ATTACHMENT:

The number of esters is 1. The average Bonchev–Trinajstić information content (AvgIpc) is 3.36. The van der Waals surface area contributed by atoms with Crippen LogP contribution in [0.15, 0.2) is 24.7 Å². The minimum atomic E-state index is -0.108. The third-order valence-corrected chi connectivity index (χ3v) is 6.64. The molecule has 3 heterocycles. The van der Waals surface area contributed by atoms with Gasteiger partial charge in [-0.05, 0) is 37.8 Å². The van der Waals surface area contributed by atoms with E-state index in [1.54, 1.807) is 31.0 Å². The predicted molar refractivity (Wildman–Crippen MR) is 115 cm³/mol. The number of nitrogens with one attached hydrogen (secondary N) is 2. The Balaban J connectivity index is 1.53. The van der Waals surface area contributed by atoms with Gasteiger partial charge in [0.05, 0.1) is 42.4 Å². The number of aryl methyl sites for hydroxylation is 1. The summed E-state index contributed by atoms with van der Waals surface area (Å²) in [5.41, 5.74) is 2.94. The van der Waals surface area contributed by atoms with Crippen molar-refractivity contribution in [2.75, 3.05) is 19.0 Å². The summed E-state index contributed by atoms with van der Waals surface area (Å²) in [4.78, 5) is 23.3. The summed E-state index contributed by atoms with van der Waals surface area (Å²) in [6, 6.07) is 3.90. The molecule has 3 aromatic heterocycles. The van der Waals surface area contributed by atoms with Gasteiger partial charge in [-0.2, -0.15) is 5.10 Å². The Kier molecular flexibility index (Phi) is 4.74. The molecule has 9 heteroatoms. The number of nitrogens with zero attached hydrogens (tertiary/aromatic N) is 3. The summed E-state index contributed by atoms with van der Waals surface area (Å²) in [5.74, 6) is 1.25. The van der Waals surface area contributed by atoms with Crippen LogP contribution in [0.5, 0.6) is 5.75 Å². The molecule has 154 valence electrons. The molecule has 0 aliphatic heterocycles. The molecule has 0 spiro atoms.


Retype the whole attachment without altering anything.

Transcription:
The number of esters is 1. The average Bonchev–Trinajstić information content (AvgIpc) is 3.36. The van der Waals surface area contributed by atoms with Crippen LogP contribution in [0.15, 0.2) is 24.7 Å². The minimum atomic E-state index is -0.108. The third-order valence-corrected chi connectivity index (χ3v) is 6.64. The molecule has 3 heterocycles. The van der Waals surface area contributed by atoms with Gasteiger partial charge in [-0.05, 0) is 37.8 Å². The van der Waals surface area contributed by atoms with E-state index in [1.54, 1.807) is 31.0 Å². The predicted molar refractivity (Wildman–Crippen MR) is 115 cm³/mol. The number of nitrogens with one attached hydrogen (secondary N) is 2. The Balaban J connectivity index is 1.53. The van der Waals surface area contributed by atoms with Gasteiger partial charge in [0.05, 0.1) is 42.4 Å². The number of aryl methyl sites for hydroxylation is 1. The summed E-state index contributed by atoms with van der Waals surface area (Å²) in [5.41, 5.74) is 2.94. The van der Waals surface area contributed by atoms with Crippen molar-refractivity contribution in [2.75, 3.05) is 19.0 Å². The summed E-state index contributed by atoms with van der Waals surface area (Å²) in [4.78, 5) is 23.3. The summed E-state index contributed by atoms with van der Waals surface area (Å²) in [6, 6.07) is 3.90. The molecule has 3 aromatic heterocycles. The van der Waals surface area contributed by atoms with Gasteiger partial charge in [-0.2, -0.15) is 5.10 Å². The Kier molecular flexibility index (Phi) is 4.74. The molecule has 9 heteroatoms. The number of nitrogens with zero attached hydrogens (tertiary/aromatic N) is 3. The summed E-state index contributed by atoms with van der Waals surface area (Å²) in [5.74, 6) is 1.25. The van der Waals surface area contributed by atoms with Crippen LogP contribution in [0.5, 0.6) is 5.75 Å². The molecule has 154 valence electrons. The molecule has 0 aliphatic heterocycles. The molecule has 0 spiro atoms.